LAWRENCE — The Hall Center for the Humanities at the University of Kansas and the Brown Foundation for Educational Equity, Excellence and Research have released a new book, "Recovering Untold Stories: An Enduring Legacy of the Brown v. Board of Education Decision."
The landmark Supreme Court decision finding segregation of public schools unconstitutional placed Topeka at the epicenter of civil rights history. Yet the full legal citation is Oliver L. Brown, et. al. vs. the Board of Education of Topeka.
The new book's focus is on the "et. al.": It captures the first-person narratives of individuals who were plaintiffs or descendants of plaintiffs represented in the five cases — Delaware, Kansas, South Carolina, Virginia and Washington, D.C. — that were consolidated by the U.S. Supreme Court in the decision.
In the instance of Brown v. the Board of Education, "et. al." relegated several hundred men, women and children to what can be characterized as “legal wasteland,” rendering them largely unknown. The book uncovers and publishes some of their stories to provide a glimpse into the role of ordinary people who found themselves in the center of an extraordinary historic milestone.
Individuals involved in the cases participated in a series of in-person workshops in 2017 convened by the Brown Foundation onsite at the National Museum of African American History and Culture in Washington, D.C. The workshops were facilitated by Cheryl Brown Henderson, founding president of the Brown Foundation, and four University of Kansas scholars: Deborah Dandridge, curator of African American Experience collections, Kenneth Spencer Research Library; John Edgar Tidwell, professor of English; Darren Canady, playwright and associate professor of English, and Vincent Omni, graduate teaching assistant in the Department of English. Workshop participants were guided through the process of writing a first-person narrative.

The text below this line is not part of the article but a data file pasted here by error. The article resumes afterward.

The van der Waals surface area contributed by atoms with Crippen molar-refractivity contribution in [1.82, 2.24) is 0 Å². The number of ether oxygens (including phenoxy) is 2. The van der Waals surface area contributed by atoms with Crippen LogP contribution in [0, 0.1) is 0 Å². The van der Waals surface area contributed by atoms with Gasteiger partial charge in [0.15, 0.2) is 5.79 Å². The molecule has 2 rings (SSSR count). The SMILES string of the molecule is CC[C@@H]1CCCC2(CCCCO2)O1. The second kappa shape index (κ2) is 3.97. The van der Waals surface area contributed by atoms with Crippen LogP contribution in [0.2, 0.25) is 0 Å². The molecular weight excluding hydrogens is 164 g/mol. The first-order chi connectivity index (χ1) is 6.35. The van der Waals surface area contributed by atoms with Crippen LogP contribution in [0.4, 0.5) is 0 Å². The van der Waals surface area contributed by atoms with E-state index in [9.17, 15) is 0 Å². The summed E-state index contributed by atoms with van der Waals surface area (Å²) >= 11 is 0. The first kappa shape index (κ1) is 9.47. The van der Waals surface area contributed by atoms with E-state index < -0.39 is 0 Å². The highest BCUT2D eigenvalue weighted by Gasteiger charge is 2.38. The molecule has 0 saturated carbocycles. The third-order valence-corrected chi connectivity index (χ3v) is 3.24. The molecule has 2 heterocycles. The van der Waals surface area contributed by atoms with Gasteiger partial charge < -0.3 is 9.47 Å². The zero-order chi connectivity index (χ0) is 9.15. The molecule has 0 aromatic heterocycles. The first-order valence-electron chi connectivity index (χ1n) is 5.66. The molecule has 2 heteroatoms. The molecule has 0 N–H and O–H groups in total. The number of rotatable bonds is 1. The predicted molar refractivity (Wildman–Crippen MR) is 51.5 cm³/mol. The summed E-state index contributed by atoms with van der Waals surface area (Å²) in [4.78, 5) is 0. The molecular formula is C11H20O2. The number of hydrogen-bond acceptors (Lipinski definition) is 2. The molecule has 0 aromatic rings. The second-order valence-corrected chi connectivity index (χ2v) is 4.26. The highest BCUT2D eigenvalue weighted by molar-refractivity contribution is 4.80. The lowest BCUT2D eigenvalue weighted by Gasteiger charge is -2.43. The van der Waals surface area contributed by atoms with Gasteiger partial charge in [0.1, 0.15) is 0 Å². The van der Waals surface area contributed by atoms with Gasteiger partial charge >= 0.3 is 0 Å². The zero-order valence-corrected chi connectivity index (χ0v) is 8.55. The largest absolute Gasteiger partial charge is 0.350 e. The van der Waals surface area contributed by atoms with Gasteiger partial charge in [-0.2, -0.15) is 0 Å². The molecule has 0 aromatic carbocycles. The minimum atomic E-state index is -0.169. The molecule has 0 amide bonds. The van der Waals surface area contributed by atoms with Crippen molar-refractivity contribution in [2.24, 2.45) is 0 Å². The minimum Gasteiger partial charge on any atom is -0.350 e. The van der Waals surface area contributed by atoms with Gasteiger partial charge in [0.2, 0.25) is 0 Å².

The results of their work are contained in this collection of essays, within which each person shares personal experiences, or those of their parents, offering a better understanding of the risk, challenge and courage of blacks who refused to be denied constitutional rights in the era of “Jim Crow” laws.
In his 1994 book, "Crusaders in the Courts: How a Dedicated Band of Lawyers Fought for the Civil Rights Revolution," Jack Greenberg, member of the NAACP Legal Defense Fund’s legal team in Brown, poignantly refers to the numerous individuals who are embedded within the legal shorthand “et. al.”: "Before lawyers can win cases, there have to be clients willing to stand up for their rights. The American blacks who proved willing to fight segregation and discrimination were organized for the most part by the National Association for the Advancement of Colored People (NAACP), in an environment hostile to change in the kind of justice afforded blacks."
E-book layout and design were completed by Pam LeRow, digital media services, KU Libraries. KU Libraries also published the book. The project was funded in part by the Hall Center for the Humanities and the Walton Family Foundation.